Before a full post race report is written I wanted to make sure we got a message out about the late abandonment of the race, why we made the impossible decision to pull runners out so late in the day and the events that led to that decision. There are no doubt a lot of questions as to why a race going perfectly smoothly up until that point was pulled during what were harsh but not abnormal conditions for a March day in Southern England.
Each of the runners who were stopped at the final 2 checkpoints have been contacted. I want to thank each and every one of the people that were stopped, for the unbelievable level of understanding and co-operation they displayed on Sunday once they learned of our decision to pull the race. I have personal experience of being pulled from a 100 mile race against my own wishes and whilst my experience did not come as late as 91 or 95 miles (just 57) it is an extremely bitter pill to swallow. All of those runners who were pulled will have a chance to race again next year and finish but they will each be listed as official finishers of this race.
A brief timeline of events:
The rain began at the finish line at 6am or just before first light on Sunday but the wind (10mph) and temperature (8 Degrees) were not significant factors at that time. During the morning, the temperature dropped to 1 degree celcius, it began to sleet and then snow and the wind speed raised significantly which gave a wind chill temperature of -4 degrees. That change occurred dramatically quickly - in a period of just 2 hours. We began to receive calls reporting very cold/ shivering runners from some of the aid stations, it was to my bitter disappointment that Little Wittenham and Lower Radley had both gotten through all of their butane canisters by that stage. Neither were slated for hot food or drink prior to the race, but we endeavored to make sure that every aid station from Cookham (mile 38) onwards had access to hot water or facilities for making it for both safety and runner comfort reasons and this was mentioned to runners at the briefing. Between 10am and 12 noon on Sunday we started receiving runners that were suffering from cold related illnesses in at the finish, and reports from both Abingdon, Lower Radley and the course sweepers that runners were in great difficulty. Clearly the issue was that the ground was being soaked through and going was extremely slow in thick mud and water making un-runnable for anyone left on the course. The slower going reduced runners' ability to retain core temperature and that led to a very dangerous situation. We included survival blankets in the mandatory equipment for this very reason, but the conditions deteriorated so much that this measure was clearly insignificant. Many did not have wet weather gear because the conditions to that point had been relatively moderate.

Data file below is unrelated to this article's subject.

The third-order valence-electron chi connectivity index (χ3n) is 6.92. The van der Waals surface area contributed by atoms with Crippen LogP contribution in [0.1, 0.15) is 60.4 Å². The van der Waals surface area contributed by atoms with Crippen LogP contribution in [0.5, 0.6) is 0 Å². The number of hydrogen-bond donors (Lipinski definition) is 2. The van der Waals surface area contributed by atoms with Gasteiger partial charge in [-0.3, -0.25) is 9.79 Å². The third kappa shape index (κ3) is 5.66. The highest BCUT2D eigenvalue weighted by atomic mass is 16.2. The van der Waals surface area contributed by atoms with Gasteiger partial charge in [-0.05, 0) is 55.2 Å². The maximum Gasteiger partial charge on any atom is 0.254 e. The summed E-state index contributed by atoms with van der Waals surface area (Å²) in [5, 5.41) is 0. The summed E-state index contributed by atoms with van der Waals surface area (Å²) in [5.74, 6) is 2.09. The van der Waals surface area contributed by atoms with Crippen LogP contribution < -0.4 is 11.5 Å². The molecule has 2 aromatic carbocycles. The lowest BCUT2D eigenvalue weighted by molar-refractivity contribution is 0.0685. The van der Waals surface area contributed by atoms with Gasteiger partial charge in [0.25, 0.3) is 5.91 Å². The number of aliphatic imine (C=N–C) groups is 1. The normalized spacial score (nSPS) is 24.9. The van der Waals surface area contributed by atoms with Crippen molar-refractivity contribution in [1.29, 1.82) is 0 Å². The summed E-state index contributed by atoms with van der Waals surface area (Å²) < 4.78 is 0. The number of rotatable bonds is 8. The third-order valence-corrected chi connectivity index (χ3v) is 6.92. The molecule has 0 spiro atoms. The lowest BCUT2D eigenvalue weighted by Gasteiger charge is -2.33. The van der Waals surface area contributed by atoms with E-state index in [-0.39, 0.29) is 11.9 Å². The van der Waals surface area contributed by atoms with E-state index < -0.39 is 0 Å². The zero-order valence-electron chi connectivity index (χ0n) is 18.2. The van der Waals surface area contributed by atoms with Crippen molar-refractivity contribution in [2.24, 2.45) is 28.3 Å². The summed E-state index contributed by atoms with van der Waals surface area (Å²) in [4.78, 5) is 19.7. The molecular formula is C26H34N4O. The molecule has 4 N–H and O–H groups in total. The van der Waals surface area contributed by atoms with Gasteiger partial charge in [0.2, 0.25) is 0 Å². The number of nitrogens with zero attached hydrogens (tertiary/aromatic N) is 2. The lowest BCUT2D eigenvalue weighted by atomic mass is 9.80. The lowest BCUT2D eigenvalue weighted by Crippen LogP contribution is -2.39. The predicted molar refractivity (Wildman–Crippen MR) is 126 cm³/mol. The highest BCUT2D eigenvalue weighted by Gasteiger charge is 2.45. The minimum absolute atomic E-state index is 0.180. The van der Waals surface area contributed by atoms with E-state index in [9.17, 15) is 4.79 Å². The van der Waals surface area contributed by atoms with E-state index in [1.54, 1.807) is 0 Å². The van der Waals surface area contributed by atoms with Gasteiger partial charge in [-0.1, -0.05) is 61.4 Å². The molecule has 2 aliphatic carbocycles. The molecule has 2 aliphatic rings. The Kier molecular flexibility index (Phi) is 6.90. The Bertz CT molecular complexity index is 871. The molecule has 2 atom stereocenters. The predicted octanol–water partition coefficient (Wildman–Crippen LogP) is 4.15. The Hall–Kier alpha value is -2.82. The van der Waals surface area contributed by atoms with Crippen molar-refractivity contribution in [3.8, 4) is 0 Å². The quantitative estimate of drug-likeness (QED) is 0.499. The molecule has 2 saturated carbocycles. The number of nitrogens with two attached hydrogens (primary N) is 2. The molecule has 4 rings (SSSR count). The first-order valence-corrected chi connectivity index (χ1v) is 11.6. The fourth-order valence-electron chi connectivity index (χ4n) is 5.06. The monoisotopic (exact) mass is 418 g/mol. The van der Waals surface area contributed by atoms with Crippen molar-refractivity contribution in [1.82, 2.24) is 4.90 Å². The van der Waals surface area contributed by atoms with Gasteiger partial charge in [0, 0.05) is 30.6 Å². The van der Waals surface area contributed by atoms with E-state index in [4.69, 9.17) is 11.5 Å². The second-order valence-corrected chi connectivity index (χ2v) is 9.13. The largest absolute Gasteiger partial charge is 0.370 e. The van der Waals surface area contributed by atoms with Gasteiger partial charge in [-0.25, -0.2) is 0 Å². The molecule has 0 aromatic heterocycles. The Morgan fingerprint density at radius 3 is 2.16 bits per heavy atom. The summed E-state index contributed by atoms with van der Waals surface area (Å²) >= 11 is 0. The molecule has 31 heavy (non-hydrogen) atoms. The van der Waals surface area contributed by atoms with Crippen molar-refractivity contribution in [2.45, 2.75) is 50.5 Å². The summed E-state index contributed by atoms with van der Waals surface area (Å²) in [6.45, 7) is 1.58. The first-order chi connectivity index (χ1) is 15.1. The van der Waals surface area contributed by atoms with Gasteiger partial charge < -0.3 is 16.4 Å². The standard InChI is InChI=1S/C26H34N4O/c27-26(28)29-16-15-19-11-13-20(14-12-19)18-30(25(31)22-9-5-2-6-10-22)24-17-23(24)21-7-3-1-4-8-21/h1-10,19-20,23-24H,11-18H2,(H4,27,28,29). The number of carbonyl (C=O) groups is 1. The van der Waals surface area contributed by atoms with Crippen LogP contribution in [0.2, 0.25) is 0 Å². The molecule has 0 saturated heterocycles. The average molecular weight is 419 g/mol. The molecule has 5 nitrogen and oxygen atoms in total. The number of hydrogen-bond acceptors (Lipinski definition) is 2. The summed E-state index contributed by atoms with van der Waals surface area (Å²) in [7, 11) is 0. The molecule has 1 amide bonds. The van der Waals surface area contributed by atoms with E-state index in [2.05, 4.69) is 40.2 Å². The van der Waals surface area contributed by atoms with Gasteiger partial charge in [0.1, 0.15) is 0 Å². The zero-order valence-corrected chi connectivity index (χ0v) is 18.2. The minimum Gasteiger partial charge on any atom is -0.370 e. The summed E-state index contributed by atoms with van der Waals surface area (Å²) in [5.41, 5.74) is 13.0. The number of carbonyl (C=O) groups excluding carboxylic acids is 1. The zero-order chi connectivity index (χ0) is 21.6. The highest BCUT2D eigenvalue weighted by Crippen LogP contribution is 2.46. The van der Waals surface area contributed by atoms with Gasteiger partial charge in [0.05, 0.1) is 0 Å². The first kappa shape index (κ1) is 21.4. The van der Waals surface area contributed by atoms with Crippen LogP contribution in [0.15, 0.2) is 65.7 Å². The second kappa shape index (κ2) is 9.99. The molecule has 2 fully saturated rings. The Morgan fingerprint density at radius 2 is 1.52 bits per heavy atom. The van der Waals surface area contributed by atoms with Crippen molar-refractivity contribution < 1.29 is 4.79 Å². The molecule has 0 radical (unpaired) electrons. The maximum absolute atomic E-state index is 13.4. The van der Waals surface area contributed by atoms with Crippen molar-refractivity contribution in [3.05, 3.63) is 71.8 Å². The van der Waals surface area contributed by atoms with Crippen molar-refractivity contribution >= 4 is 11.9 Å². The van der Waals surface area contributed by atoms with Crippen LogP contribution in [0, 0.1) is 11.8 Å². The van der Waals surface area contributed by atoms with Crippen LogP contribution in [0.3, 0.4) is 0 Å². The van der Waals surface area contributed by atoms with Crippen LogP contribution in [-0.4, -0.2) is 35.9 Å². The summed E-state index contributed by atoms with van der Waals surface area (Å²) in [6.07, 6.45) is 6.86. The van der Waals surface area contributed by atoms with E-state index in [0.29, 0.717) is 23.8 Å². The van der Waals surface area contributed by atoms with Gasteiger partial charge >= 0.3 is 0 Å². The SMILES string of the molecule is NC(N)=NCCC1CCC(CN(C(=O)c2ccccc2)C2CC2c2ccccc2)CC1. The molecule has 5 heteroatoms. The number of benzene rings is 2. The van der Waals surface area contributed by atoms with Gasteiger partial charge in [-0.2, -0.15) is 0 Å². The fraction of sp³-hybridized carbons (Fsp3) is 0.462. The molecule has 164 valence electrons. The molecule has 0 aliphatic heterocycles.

Between 11am and noon we had two runners collapse with severe hypothermia, requiring immediate assistance from two of our three ambulance crews and both were taken to hospital due to the severity of their condition. Both runners are now ok and recovering at home. One in particular was extremely disappointed having had to seek medical help just 2 miles from the finish. The finish line medical team treated or helped over a dozen runners suffering cold related injuries.
I would personally like to thank any runners that remained with those suffering from the cold and staying with them in very very tough conditions, sacrificing their own finish time and energy in the process. Stuart Shipley is the only name I have of somebody who did this, but I know that there are more out there and I would love to hear from you if you were one of those people.